WASHINGTON (MarketWatch) — Rare is the government official whose name becomes public after a leak of sensitive information. Rarer still is a VIP resigning after being fingered for a leak.
Jeffrey Lacker, the now departed president of the Richmond Federal Reserve, turned out to be an exception. Lacker resigned Tuesday after acknowledging his role in a 2012 report by a Wall Street advisory firm that revealed the U.S. central bank’s strategy to shore up the economy.
Such information is extremely sensitive, and the Fed takes great pains to prevent its disclosure lest it undermine the bank’s credibility. Investors with access to inside information get an unfair advantage and could make money at the expense of others.
The resignation of Lacker, who had been planning to retire soon, is arguably the biggest episode of misconduct at the normally sedate central bank in decades. A former chairman of the New York Fed stepped down in 2009, but his departure involved the disclosure of personal stock trades and was unrelated to monetary-policy matters.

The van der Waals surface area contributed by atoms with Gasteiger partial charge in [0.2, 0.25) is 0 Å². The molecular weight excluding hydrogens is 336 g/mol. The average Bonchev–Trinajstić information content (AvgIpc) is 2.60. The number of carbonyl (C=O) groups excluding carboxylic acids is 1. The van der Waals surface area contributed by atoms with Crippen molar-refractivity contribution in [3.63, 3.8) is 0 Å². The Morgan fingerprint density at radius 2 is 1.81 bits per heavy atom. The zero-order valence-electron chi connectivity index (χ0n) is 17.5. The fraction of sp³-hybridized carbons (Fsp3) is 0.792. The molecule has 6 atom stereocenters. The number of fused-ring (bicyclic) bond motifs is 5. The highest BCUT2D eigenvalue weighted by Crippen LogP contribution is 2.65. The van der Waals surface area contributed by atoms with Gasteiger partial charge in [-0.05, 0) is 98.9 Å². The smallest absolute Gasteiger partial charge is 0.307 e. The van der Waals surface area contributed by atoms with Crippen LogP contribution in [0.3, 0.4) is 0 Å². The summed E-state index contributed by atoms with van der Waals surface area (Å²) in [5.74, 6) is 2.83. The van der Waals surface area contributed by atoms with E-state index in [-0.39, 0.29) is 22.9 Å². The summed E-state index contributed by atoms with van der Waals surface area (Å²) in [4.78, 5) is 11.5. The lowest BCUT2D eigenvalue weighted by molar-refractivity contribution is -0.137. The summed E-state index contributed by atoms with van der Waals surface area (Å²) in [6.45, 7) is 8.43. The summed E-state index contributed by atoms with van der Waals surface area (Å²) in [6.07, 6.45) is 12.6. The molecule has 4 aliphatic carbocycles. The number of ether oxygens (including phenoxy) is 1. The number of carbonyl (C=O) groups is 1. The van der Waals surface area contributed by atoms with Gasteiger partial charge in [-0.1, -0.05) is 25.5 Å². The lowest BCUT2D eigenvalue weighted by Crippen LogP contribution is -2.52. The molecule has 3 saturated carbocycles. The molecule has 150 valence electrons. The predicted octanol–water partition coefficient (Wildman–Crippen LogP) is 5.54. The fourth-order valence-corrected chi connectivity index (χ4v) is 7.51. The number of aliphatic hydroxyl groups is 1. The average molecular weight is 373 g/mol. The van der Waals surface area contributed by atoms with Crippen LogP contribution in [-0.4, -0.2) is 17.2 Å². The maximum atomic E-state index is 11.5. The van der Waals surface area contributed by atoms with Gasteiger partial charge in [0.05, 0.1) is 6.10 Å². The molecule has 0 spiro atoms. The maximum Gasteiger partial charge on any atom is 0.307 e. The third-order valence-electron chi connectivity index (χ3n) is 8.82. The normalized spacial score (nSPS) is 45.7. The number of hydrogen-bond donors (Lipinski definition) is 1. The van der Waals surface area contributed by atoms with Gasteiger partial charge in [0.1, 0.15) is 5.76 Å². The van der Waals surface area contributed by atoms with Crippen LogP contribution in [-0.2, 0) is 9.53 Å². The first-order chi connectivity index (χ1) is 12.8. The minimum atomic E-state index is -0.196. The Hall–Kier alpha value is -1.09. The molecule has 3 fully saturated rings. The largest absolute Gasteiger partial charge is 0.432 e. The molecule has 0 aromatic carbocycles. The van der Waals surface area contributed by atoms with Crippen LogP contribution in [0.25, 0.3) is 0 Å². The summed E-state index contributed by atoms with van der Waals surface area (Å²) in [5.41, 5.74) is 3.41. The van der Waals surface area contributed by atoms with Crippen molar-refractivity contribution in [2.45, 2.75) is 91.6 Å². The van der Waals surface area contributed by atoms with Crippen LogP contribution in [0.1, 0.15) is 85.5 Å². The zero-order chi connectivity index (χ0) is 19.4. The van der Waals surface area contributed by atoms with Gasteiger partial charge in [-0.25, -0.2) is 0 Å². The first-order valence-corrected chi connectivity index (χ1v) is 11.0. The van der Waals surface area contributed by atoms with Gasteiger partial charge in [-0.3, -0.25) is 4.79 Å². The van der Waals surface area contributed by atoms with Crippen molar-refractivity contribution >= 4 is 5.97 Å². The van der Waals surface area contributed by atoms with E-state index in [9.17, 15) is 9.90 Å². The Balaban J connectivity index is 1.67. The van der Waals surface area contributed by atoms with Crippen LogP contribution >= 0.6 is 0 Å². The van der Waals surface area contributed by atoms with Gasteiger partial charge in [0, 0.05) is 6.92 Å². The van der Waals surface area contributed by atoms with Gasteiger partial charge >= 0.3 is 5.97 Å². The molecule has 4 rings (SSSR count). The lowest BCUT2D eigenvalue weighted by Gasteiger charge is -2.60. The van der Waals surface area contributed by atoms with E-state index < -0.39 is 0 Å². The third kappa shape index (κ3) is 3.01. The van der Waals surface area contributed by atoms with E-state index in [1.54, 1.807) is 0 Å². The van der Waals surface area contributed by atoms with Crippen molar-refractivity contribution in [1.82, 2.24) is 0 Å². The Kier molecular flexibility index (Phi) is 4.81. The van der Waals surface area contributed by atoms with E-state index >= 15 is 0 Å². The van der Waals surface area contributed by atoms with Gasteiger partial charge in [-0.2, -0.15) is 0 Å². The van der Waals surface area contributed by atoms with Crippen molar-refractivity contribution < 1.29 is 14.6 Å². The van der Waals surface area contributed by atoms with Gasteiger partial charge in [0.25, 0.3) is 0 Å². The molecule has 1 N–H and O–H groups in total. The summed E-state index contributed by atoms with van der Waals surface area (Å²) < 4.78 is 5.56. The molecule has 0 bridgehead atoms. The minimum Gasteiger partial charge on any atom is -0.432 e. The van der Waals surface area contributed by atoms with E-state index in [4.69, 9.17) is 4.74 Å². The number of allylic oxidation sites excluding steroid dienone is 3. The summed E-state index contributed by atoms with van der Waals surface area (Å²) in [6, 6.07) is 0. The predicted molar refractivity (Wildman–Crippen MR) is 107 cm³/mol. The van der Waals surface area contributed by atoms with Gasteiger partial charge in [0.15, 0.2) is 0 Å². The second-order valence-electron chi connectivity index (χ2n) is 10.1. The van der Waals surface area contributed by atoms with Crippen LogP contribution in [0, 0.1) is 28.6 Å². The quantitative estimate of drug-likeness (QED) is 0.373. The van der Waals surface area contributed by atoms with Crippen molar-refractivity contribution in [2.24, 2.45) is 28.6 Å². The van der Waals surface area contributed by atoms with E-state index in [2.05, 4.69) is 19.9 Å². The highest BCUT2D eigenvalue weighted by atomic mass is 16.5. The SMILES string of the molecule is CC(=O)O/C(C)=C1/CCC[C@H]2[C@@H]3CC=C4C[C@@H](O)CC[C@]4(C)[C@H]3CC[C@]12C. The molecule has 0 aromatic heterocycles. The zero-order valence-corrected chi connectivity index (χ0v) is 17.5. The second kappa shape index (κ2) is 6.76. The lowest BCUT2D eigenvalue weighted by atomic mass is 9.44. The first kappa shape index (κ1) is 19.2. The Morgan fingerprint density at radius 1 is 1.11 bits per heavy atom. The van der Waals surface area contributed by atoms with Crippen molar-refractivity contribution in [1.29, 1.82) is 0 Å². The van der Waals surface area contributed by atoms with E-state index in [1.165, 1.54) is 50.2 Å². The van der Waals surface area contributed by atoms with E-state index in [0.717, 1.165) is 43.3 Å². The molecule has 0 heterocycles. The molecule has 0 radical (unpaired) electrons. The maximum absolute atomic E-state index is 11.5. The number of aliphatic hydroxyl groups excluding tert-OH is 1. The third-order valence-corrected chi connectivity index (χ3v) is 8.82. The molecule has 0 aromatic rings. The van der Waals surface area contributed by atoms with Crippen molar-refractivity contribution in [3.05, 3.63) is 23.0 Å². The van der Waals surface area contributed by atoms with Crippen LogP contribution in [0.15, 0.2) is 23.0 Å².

In the nation’s capital, where leaks to journalists are common, the story is the same. Seldom are leakers discovered and forced to resign. Reporters generally celebrate and protect leakers, and until recently Washington has usually looked the other way.
That started to change in the Obama White House, though. The administration of President Barack Obama launched prosecutions in nine cases involving leakers or whistleblowers — more than all previous presidents combined.
Some of those cases involve the dissemination of classified intelligence related to national security, including to WikiLeaks. Others were more low-grade affairs that probably would have gone unnoticed in prior administrations.
The White House under President Donald Trump has vowed to go after leakers amid a spate of stories damaging to the administration in its first few months in office. It remains to be seen if the White House will follow through.
Perhaps the most famous leak-related case in Washington in the past two decades involved Scooter Libby, a senior aide to then–Vice President Dick Cheney who resigned in 2005 after being charged with perjury during the investigation of a leak of the name of a CIA operative.
Libby himself was not the source of the original leak. The original leaker, a prominent Republican foreign-policy expert, was not charged.